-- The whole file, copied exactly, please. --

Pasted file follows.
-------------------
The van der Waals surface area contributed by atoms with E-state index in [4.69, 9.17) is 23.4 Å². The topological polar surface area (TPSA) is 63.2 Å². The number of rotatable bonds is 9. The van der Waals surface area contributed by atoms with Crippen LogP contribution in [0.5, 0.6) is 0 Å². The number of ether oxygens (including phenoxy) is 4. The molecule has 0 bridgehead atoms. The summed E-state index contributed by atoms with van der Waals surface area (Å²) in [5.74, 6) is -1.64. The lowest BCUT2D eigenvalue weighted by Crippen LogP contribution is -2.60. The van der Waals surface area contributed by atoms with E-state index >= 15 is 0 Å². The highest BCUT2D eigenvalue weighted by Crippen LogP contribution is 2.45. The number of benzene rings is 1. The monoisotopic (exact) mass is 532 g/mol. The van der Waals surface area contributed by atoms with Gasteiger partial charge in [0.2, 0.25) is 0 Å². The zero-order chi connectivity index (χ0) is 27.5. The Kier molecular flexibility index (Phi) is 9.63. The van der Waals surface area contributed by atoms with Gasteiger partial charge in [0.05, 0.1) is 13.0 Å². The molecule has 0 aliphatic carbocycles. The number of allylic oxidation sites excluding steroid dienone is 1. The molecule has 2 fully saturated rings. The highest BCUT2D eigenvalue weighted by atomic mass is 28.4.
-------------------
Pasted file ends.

The van der Waals surface area contributed by atoms with E-state index in [4.69, 9.17) is 23.4 Å². The topological polar surface area (TPSA) is 63.2 Å². The number of rotatable bonds is 9. The van der Waals surface area contributed by atoms with Crippen LogP contribution in [0.5, 0.6) is 0 Å². The number of ether oxygens (including phenoxy) is 4. The molecule has 0 bridgehead atoms. The summed E-state index contributed by atoms with van der Waals surface area (Å²) in [5.74, 6) is -1.64. The lowest BCUT2D eigenvalue weighted by Crippen LogP contribution is -2.60. The van der Waals surface area contributed by atoms with E-state index >= 15 is 0 Å². The highest BCUT2D eigenvalue weighted by Crippen LogP contribution is 2.45. The number of benzene rings is 1. The monoisotopic (exact) mass is 532 g/mol. The van der Waals surface area contributed by atoms with Gasteiger partial charge in [0.2, 0.25) is 0 Å². The zero-order chi connectivity index (χ0) is 27.5. The Kier molecular flexibility index (Phi) is 9.63. The van der Waals surface area contributed by atoms with Gasteiger partial charge in [0.05, 0.1) is 13.0 Å². The molecule has 0 aliphatic carbocycles. The number of allylic oxidation sites excluding steroid dienone is 1. The molecule has 2 fully saturated rings. The highest BCUT2D eigenvalue weighted by atomic mass is 28.4.